WE Magazine for Women has the pleasure to share an excerpt from the book: Hug Everyone You Know: A Year of Community, Courage, and Cancer by Antoinette Truglio Martin 

I liked to listen to NPR radio programs. This I Believe,  a program that invites the public to share the beliefs they practice in their daily lives, aired while I drove to work. I thought of submitting an essay that reflected my current beliefs:

I believe in faking it as I journey through breast cancer treatment. Although my prognosis is positive, I still need to muddle through chemotherapy and, soon after, radiation therapy. I juggle my home and work routines so gaps are not noticeable—as if I have always had time to fit doctor appointments, infusion sessions, and nausea into my day. It takes a lot of planning and preparation, which is a major feat with a chemo brain and poisoned body. I paste a smile on my face and reassure My Everyone that I am fine. The façade keeps those around me calm and superficially convinces me that I am really okay.

But in reality, the positive attitudes fade away when my body revolts, nightmares are recalled in a wakened state, and thoughts are left to their own ramble. I am very frightened. Questions I dare not give voice to loop through my head. What if this cancer cannot be beaten down? What if I become debilitated and sick for the rest of my life? What if I am robbed of life prematurely? I imagine wasting away while my daughters navigate through their young adulthood without me. I shake at the image of not being part of weddings, unknown to grandchildren, and missing life adventures that lay ahead. Pain would define my legacy. Happier memories would have to be conjured from faded photographs that never got dated, signed, or organized. Who is going to do that now? I am deeply afraid that once an absent memory, I will be replaced. My husband will find a new wife; my daughters will adopt a new mother. Although terrified of that outcome, I am ANGRY that it should be that way if the worst happens.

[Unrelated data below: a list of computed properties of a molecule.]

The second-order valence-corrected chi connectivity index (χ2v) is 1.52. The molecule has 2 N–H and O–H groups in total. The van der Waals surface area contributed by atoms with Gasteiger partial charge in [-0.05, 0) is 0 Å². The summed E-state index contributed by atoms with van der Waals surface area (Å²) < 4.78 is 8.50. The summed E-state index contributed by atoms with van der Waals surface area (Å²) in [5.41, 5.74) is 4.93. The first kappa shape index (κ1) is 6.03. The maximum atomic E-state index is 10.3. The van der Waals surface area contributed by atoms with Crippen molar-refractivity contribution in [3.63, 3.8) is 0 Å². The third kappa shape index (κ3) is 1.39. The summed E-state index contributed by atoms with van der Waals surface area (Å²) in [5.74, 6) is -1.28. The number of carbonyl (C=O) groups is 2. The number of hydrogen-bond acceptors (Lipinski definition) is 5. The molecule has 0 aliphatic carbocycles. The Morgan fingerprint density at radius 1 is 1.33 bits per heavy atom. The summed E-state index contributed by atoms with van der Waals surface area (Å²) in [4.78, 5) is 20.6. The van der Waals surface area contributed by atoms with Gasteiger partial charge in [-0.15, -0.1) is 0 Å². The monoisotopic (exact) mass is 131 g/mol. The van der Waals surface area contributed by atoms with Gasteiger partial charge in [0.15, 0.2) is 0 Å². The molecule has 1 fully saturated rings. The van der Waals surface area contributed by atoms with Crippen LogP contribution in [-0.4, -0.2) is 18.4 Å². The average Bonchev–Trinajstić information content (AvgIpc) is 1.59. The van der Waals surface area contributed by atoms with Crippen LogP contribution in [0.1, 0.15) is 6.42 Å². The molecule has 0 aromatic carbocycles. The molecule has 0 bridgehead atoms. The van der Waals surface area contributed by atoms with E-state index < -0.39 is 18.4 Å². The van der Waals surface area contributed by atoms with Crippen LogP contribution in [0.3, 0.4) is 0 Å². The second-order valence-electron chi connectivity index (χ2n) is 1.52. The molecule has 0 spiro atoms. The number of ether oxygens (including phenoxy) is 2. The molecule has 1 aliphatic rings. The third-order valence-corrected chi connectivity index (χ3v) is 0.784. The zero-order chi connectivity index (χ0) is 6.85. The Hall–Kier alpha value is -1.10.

Anger is another reality. I am so mad at myself for not taking better care of the only body I have and that it betrayed me into believing that I was fine. I am furious that this disease scares my husband and daughters. They have to live with me and watch me go through the protocols. I am livid that cancer surrounds every aspect of life and infects so many lives. This is not supposed to happen!

But crying and ranting will not make cancer go away any faster. Negotiating ignorance and a simpler protocol only flirts with recurrence and extends the horror show. If I show my true anxieties, I risk paralyzing myself further, digging into an abyss and surrendering. Pretending all is well, dragging myself through the day with a smile, and repeating that I am fine keeps the beast at bay. I was never an adequate actress or a gifted liar, but I am rather skilled at believing what I want to believe.

I believe I will fare through treatment with minor injury. I believe I will be well for a very long time. I believe I can fake it. This I believe.

Copyright (c) 2017 by Antoinette Truglio Martin. Get your copy of Hug Everyone You Know: A Year of Community, Courage, and Cancer on Amazon